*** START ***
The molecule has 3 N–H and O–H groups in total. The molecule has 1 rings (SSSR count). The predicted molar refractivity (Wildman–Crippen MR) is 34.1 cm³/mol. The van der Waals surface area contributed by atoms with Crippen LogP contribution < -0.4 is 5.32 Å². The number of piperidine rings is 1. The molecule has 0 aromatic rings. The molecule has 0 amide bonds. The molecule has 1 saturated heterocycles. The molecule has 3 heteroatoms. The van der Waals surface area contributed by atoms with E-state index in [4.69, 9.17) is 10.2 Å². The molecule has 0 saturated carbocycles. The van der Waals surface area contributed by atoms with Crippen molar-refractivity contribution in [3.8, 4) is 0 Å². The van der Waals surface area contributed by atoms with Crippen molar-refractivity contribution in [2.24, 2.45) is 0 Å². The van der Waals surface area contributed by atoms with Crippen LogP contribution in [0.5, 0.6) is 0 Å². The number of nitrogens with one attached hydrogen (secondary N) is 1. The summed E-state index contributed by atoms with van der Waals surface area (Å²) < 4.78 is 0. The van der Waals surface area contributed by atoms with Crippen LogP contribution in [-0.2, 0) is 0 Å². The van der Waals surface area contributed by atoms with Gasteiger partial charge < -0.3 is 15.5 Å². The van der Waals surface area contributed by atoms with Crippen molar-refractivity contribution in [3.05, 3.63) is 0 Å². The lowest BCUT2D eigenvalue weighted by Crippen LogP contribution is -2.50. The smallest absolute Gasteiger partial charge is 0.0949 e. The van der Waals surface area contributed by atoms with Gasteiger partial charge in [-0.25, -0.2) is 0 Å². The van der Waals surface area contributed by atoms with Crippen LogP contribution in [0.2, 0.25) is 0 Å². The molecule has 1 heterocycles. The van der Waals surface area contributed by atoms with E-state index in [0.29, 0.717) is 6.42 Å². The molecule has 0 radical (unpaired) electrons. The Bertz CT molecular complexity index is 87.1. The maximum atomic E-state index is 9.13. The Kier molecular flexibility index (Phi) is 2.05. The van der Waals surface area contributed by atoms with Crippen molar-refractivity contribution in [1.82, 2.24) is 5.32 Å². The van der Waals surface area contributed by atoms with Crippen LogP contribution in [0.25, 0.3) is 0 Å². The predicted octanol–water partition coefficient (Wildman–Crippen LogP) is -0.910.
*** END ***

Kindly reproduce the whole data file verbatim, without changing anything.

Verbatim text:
The molecule has 3 N–H and O–H groups in total. The molecule has 1 rings (SSSR count). The predicted molar refractivity (Wildman–Crippen MR) is 34.1 cm³/mol. The van der Waals surface area contributed by atoms with Crippen LogP contribution < -0.4 is 5.32 Å². The number of piperidine rings is 1. The molecule has 0 aromatic rings. The molecule has 0 amide bonds. The molecule has 1 saturated heterocycles. The molecule has 3 heteroatoms. The van der Waals surface area contributed by atoms with E-state index in [4.69, 9.17) is 10.2 Å². The molecule has 0 saturated carbocycles. The van der Waals surface area contributed by atoms with Crippen molar-refractivity contribution in [3.8, 4) is 0 Å². The van der Waals surface area contributed by atoms with Crippen molar-refractivity contribution in [2.24, 2.45) is 0 Å². The van der Waals surface area contributed by atoms with Crippen LogP contribution in [0.5, 0.6) is 0 Å². The number of nitrogens with one attached hydrogen (secondary N) is 1. The summed E-state index contributed by atoms with van der Waals surface area (Å²) < 4.78 is 0. The van der Waals surface area contributed by atoms with Crippen LogP contribution in [-0.2, 0) is 0 Å². The van der Waals surface area contributed by atoms with Gasteiger partial charge < -0.3 is 15.5 Å². The van der Waals surface area contributed by atoms with Crippen molar-refractivity contribution in [3.05, 3.63) is 0 Å². The lowest BCUT2D eigenvalue weighted by Crippen LogP contribution is -2.50. The smallest absolute Gasteiger partial charge is 0.0949 e. The van der Waals surface area contributed by atoms with Gasteiger partial charge in [-0.25, -0.2) is 0 Å². The van der Waals surface area contributed by atoms with Crippen LogP contribution in [0.2, 0.25) is 0 Å². The molecule has 1 heterocycles. The van der Waals surface area contributed by atoms with E-state index in [0.29, 0.717) is 6.42 Å². The molecule has 0 radical (unpaired) electrons. The Bertz CT molecular complexity index is 87.1. The maximum atomic E-state index is 9.13. The Kier molecular flexibility index (Phi) is 2.05. The van der Waals surface area contributed by atoms with Crippen molar-refractivity contribution in [1.82, 2.24) is 5.32 Å². The van der Waals surface area contributed by atoms with Crippen LogP contribution in [0.25, 0.3) is 0 Å². The predicted octanol–water partition coefficient (Wildman–Crippen LogP) is -0.910.